After competing in 16 all-girls tournaments this past season, OPRF girls wrestling will now have a chance to compete in a state series featuring only girls wrestlers in the 2021-22 season (Photo provided by Jamil Smart).

Girls wrestling is a sport that has seen a significant increase in participation over the last few years in Illinois, so much that the Illinois High School Association has approved a state series that begins next year.

It’s the culmination of hard work by the steering committee of the Illinois Wrestling Coaches and Officials Association (IWCOA), of which Oak Park and River Forest High School girls wrestling coach Fred Arkin is a co-chairman.

“We’ve been working for several years to convince the IHSA to recognize girls wrestling as a sport,” said Arkin. “There were about 350 girls participating four or five years ago. Next year, we expect to be close to 2,000.”

Arkin is amazed at not only how fast girls wrestling in Illinois has grown in recent years, but also the competitiveness being shown.

“The skill level of the girls has come way up,” he said. “Some of them are incredibly accomplished.”

This year’s high school wrestling season this year was one of an unusual nature. It was abbreviated and moved to the spring due to COVID-19. Arkin said as a result, OPRF’s numbers were down. There were just 10 girls on the roster, compared to 16 last season.

“We had expected about 20 to 25, but nobody was in the building and we couldn’t recruit,” he said.

However, Arkin is optimistic the turnout will improve for the Huskies next season if full, in-person instruction is allowed this fall. He’s also hopeful that the school will hire a female coach.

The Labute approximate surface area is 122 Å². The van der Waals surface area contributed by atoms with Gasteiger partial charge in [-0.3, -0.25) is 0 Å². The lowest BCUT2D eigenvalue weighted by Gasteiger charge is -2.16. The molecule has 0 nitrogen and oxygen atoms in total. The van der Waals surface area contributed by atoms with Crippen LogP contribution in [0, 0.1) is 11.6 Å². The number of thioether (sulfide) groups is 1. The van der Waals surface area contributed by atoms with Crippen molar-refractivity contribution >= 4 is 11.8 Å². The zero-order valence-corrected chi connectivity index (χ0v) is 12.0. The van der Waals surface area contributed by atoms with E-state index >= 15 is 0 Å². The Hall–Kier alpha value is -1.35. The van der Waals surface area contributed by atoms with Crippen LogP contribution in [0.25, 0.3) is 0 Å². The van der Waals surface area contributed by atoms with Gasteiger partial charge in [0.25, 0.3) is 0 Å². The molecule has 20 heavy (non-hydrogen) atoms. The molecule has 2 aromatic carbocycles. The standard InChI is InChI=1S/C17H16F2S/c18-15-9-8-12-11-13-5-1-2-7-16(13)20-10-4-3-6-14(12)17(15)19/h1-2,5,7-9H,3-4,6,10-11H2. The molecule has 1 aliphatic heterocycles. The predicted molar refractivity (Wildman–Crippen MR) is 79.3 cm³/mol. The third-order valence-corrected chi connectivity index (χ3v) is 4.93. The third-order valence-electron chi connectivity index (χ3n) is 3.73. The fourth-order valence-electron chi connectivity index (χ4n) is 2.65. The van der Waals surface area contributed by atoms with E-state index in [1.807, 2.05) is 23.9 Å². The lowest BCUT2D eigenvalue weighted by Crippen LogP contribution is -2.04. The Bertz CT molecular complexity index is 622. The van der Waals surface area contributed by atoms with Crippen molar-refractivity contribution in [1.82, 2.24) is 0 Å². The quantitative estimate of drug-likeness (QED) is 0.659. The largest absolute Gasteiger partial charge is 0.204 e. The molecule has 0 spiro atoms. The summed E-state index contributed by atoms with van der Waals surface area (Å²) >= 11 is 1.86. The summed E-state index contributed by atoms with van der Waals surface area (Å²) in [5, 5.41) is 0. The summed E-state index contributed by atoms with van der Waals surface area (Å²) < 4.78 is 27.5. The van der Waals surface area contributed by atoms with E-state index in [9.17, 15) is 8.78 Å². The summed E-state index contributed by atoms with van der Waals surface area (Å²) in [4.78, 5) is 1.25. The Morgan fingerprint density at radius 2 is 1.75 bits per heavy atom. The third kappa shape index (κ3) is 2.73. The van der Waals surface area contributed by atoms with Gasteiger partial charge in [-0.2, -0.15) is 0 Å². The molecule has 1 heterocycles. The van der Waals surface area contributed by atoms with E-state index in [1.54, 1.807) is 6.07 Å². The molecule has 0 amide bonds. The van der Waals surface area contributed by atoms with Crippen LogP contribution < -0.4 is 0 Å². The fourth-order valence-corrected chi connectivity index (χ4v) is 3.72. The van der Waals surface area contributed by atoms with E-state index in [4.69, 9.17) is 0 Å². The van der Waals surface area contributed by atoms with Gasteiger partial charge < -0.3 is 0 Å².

OPRF’s girls didn’t wrestle competitively until June 21 at the IWCOA meet in Springfield. Even so, the Huskies fared relatively well as five of their seven participants merited all-state honors, including Bentley Hills and Camila Neuman at 101 pounds, Maria Diaz at 126, Trinity White at 160 and Tiffany White at 170. In addition, Keydy Perleta and Bella Tyma competed at 138 pounds.

Tiffany and Trinity White are the younger siblings of Isaiah White — a three-time state champion for OPRF and a two-time NCAA All-American at Nebraska. They placed second in their respective weight classes.

“Tiffany is a top-caliber competitor,” said Arkin. “Trinity came out this year as a freshman with no prior experience and was able to beat some very seasoned wrestlers on her way to the finals.”

Neuman also competed on the Huskies’ boys team at 106 pounds and Arkin believes that experience will only help her next year.

“Camila has shown incredible growth,” he said. “She’s been a dedicated worker and worked out every day during the pandemic.”

Arkin plans to keep his wrestlers active this summer by participating in camps, workouts and invitationals. The hope is that the hard work being done now will pay off in February, when the state finals take place in Bloomington.

“The girls have been working hard,” Arkin said. “They want to win the state title next year.”

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